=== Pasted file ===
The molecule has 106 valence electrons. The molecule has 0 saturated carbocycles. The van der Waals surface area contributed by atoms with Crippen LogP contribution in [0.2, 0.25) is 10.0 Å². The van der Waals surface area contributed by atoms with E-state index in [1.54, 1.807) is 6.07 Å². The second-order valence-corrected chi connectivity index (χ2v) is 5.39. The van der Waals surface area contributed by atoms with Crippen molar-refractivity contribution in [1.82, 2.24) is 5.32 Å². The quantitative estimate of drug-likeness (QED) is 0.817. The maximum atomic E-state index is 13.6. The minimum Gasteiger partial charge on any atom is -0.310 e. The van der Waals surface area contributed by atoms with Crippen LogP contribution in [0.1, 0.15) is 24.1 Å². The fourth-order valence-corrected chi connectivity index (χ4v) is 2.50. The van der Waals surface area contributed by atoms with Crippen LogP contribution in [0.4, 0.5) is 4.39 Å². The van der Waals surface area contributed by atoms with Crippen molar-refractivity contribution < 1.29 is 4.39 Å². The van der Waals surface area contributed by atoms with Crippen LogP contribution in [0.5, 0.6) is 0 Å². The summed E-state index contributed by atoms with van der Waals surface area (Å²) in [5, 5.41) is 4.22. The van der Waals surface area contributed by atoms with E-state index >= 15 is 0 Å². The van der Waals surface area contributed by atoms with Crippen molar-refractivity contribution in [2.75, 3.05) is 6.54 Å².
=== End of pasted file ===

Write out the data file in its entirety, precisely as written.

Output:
The molecule has 106 valence electrons. The molecule has 0 saturated carbocycles. The van der Waals surface area contributed by atoms with Crippen LogP contribution in [0.2, 0.25) is 10.0 Å². The van der Waals surface area contributed by atoms with E-state index in [1.54, 1.807) is 6.07 Å². The second-order valence-corrected chi connectivity index (χ2v) is 5.39. The van der Waals surface area contributed by atoms with Crippen molar-refractivity contribution in [1.82, 2.24) is 5.32 Å². The quantitative estimate of drug-likeness (QED) is 0.817. The maximum atomic E-state index is 13.6. The minimum Gasteiger partial charge on any atom is -0.310 e. The van der Waals surface area contributed by atoms with Crippen LogP contribution in [0.1, 0.15) is 24.1 Å². The fourth-order valence-corrected chi connectivity index (χ4v) is 2.50. The van der Waals surface area contributed by atoms with Crippen LogP contribution in [0.4, 0.5) is 4.39 Å². The van der Waals surface area contributed by atoms with Crippen molar-refractivity contribution < 1.29 is 4.39 Å². The van der Waals surface area contributed by atoms with Crippen LogP contribution in [0.5, 0.6) is 0 Å². The summed E-state index contributed by atoms with van der Waals surface area (Å²) in [5, 5.41) is 4.22. The van der Waals surface area contributed by atoms with E-state index >= 15 is 0 Å². The van der Waals surface area contributed by atoms with Crippen molar-refractivity contribution in [2.75, 3.05) is 6.54 Å².